John Singleton emerged from USC film school with his passionate script already written, and at age 23 he made the film that spawned a score of ghetto dramas. From the opening shot--a sign reading "Stop"--to the final message of "Increase the Peace," Singleton's desire to galvanize his audience is clear. The violence destroying South Central Los Angeles is seen through the eyes of Tre Styles (Cuba Gooding Jr.), whose intelligence and common sense would be wasted in the 'hood if not for his father, Furious (Laurence Fishburne), who imparts discipline and responsibility to his son. Tre's friends aren't so lucky, though, especially Doughboy (Ice Cube), who has been in and out of institutions since childhood and now sits on his porch with a forty in his hand and a pistol in his waistband. Singleton is ambitious enough to tackle a host of problems, from African American business practices to the bias of the SAT test, but the real power of the film lies in the performances of its principals. Cuba Gooding, in his first role, doesn't let Tre come off like a goody two-shoes, while Ice Cube gives a tragic nobility to a young man who knows he's doomed.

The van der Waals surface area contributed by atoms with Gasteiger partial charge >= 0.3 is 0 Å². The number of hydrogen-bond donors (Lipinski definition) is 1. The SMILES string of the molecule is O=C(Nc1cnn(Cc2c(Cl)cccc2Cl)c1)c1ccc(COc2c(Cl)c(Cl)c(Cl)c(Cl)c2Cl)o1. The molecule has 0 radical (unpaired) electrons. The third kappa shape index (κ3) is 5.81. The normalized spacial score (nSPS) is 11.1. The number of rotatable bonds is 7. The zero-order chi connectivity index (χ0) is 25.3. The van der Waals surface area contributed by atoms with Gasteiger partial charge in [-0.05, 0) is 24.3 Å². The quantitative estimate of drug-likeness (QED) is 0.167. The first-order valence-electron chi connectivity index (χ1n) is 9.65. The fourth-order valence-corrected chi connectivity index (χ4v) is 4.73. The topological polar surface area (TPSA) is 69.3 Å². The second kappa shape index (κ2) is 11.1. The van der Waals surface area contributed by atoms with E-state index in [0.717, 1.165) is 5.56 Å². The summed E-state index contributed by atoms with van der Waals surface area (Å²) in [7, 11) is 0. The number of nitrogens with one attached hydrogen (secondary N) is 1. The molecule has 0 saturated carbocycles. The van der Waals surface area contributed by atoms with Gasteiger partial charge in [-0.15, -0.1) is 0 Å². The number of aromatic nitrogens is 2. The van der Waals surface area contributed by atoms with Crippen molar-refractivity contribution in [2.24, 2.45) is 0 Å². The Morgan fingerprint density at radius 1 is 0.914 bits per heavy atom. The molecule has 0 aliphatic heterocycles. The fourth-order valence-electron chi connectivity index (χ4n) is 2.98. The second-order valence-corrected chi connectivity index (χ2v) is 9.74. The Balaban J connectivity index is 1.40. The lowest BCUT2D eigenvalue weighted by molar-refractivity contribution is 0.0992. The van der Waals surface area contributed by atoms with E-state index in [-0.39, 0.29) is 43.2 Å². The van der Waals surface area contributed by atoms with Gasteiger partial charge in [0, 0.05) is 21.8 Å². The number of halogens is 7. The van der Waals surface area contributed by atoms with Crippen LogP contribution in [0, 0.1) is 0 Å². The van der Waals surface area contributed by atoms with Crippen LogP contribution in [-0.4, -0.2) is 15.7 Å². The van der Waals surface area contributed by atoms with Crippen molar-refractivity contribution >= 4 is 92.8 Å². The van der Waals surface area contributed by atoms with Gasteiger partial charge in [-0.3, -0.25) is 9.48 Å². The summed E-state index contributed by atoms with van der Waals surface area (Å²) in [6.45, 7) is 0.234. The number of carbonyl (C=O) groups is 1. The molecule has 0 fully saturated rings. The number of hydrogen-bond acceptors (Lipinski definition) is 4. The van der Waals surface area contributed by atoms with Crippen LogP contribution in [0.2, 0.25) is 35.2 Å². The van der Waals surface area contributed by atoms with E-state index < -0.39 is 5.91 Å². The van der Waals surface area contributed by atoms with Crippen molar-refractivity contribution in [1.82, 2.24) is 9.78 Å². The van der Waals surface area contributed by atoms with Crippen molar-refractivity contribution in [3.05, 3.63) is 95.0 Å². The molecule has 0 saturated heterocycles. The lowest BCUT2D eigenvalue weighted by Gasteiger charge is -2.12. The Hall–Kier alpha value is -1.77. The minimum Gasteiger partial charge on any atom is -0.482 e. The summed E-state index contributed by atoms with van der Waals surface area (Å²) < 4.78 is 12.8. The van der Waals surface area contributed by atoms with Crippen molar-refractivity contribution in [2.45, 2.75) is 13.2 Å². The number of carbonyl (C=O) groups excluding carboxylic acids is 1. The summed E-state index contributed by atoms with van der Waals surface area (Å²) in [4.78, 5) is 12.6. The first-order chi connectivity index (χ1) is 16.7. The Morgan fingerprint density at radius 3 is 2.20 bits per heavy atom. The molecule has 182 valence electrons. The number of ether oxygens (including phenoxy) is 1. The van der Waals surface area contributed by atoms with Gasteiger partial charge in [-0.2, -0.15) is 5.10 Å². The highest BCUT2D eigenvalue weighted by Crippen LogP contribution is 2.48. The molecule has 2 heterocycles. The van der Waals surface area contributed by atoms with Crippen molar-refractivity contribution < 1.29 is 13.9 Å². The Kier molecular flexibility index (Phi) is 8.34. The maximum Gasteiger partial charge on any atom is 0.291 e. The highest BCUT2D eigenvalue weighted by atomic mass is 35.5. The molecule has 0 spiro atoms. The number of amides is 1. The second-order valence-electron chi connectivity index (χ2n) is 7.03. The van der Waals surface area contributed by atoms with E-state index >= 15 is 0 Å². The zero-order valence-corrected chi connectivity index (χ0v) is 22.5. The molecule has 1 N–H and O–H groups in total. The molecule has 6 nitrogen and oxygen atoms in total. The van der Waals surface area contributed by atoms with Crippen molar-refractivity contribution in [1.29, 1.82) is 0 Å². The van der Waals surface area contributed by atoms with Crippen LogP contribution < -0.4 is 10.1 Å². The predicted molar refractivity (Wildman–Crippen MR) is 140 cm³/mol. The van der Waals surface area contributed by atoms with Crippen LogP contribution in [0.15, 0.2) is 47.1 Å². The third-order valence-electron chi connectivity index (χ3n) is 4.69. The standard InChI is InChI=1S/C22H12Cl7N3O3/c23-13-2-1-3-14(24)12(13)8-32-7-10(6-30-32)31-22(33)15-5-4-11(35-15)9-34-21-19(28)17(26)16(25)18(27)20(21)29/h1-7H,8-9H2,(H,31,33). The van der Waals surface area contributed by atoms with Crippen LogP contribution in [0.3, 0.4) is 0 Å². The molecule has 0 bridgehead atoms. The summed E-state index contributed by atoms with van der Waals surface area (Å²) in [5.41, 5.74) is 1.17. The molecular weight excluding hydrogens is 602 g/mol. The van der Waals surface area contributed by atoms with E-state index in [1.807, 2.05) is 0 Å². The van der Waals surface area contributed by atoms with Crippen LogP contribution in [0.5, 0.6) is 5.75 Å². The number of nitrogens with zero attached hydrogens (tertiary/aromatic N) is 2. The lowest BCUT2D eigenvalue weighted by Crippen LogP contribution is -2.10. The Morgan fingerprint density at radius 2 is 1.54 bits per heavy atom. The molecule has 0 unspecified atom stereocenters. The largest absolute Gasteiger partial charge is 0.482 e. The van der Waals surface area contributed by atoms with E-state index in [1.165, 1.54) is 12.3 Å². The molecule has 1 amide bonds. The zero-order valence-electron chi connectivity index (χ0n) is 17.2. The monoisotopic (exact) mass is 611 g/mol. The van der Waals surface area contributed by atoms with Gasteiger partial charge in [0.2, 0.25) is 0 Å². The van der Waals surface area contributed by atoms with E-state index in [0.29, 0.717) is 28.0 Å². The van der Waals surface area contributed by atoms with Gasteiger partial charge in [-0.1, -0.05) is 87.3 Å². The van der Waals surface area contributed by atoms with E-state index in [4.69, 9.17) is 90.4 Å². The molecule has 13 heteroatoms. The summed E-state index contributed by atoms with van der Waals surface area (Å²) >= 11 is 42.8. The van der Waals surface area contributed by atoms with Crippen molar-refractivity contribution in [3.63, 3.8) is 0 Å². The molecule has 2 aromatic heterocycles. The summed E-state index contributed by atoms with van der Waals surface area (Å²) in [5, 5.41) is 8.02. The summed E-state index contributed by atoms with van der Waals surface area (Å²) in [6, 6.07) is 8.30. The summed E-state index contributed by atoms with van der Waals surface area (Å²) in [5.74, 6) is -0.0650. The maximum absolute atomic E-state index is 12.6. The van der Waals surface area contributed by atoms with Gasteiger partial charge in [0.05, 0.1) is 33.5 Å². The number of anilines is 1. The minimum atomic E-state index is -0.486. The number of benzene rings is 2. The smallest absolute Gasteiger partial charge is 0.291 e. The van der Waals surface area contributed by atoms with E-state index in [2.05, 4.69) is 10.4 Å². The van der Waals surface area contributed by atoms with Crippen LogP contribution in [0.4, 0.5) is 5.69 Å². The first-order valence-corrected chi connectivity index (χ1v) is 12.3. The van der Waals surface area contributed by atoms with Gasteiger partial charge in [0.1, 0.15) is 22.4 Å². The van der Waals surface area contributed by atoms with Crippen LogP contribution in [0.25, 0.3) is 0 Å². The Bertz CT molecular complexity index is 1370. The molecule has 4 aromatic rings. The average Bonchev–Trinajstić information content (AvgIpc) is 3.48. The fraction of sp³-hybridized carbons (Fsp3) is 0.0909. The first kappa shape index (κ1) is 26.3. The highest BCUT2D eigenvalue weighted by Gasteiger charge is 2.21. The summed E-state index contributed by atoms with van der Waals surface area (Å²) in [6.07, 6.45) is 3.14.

Since the age of 10, Tre Styles (Cuba Gooding Jr.) has been living with his father in South Central Los Angeles--where the challenge lies in simply staying alive long enough to become a man. To make matters worse, Tre's friend Doughboy (Ice Cube) is on the wrong path. John Singleton's directorial debut is part bildungsroman, part gangster film, part call-to-arms for an African American community besieged by violence, drug use, teen pregnancy, and AIDS.
Theatrical Release Date